Employer cuts dental benefits to worker on maternity leave

Plan called for employer to contribute amounts to plan based on hours worked

An Ontario company violated employment standards when it stopped paying the premiums for an employee according to a new benefits agreement that came into effect while the employee was on parental leave, the Ontario Arbitration Board has ruled.

Laura Harris was a lab technician for Jungbunzlauer Canada, a manufacturer of biodegradable ingredients for the food, beverage, pharmaceutical and cosmetic industries, in Port Colborne, Ont. Harris was part of an employee dental plan for which Jungbunzlauer paid the premiums.

In September 2007, Harris went on maternity and parental leave, which would keep her off work for one year. Soon after she left, Jungbunzlauer negotiated a new dental benefit. The collective agreement specified that the company would contribute 32 cents per hour worked for each employee to the union’s Trusteed Dental Fund, beginning in January 2008. Harris was not aware of the new agreement.

In February 2008, Harris had a dental appointment and submitted a claim to the company benefits provider. She was denied the benefit and told Jungbunzlauer had not made any premium payments on her behalf in 2008.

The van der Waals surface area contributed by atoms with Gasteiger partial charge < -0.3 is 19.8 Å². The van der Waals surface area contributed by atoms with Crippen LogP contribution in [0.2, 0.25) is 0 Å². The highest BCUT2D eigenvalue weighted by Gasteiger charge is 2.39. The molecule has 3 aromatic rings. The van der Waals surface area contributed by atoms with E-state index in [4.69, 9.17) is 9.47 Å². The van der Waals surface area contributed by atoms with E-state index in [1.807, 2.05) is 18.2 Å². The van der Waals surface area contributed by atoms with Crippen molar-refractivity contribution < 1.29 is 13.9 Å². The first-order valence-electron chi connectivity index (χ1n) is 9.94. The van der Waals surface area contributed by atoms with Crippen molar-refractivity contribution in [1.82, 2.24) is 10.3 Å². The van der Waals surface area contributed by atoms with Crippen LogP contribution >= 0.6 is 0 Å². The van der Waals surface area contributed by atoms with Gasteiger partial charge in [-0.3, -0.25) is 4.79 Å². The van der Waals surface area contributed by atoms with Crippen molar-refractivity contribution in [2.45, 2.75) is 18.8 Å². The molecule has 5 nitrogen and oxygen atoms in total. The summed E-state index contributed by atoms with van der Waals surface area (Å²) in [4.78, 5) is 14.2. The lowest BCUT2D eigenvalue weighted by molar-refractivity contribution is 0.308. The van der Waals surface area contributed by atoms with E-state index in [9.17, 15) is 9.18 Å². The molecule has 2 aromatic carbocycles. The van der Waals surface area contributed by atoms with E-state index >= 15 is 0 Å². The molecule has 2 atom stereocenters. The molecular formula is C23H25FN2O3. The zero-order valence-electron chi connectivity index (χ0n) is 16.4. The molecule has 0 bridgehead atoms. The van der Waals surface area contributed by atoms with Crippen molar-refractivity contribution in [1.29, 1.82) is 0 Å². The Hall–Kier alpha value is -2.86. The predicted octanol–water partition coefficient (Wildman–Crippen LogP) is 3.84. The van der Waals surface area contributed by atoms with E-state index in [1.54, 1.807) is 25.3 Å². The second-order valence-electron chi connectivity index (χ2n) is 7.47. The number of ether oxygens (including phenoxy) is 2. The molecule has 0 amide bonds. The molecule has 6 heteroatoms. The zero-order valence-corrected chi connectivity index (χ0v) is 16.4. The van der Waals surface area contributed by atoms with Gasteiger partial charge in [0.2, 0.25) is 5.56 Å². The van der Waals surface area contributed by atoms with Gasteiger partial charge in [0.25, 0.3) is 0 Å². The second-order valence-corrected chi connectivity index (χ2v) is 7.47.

The union filed a grievance, accusing Jungbunzlauer of violating the collective agreement and the Ontario Employment Standards Act, 2000 (ESA), by discontinuing payments to the dental fund when she went on leave. The employer argued it met its obligations under both entities, saying it contributed 32 cents per hour for all hours paid to employees as specified under the collective agreement. It said it had no obligation to make any contribution for Harris because she didn’t have any paid hours in 2008. It also argued it didn’t violate the ESA because all employees were eligible to participate in the dental fund.

The board agreed that the terms of the collective agreement didn’t obligate Jungbunzlauer to pay dental premiums for Harris while she was on leave because it was tied to hours worked. However, it found the ESA was intended to “provide statutory protection for continued participation in certain enumerated benefit plans,” including dental plans. When the employer stopped making contributions on Harris’ behalf, it prevented her from continuing to participate in the dental benefit plan, which violated the ESA’s protection for employees on parental leave.

The board also found parties to a collective agreement cannot bargain out of legislated minimum employment standards, so the ESA over-ruled the collective agreement. Therefore, it ruled Jungbunzlauer should have continued the dental benefit premium payments for Harris and remitted the matter for the union and the employer to reach a settlement. See Jungbunzlauer Canada Inc. v. U.F.C.W., Local 175, 2009 CarswellOnt 6195 (Ont. Arb. Bd.).

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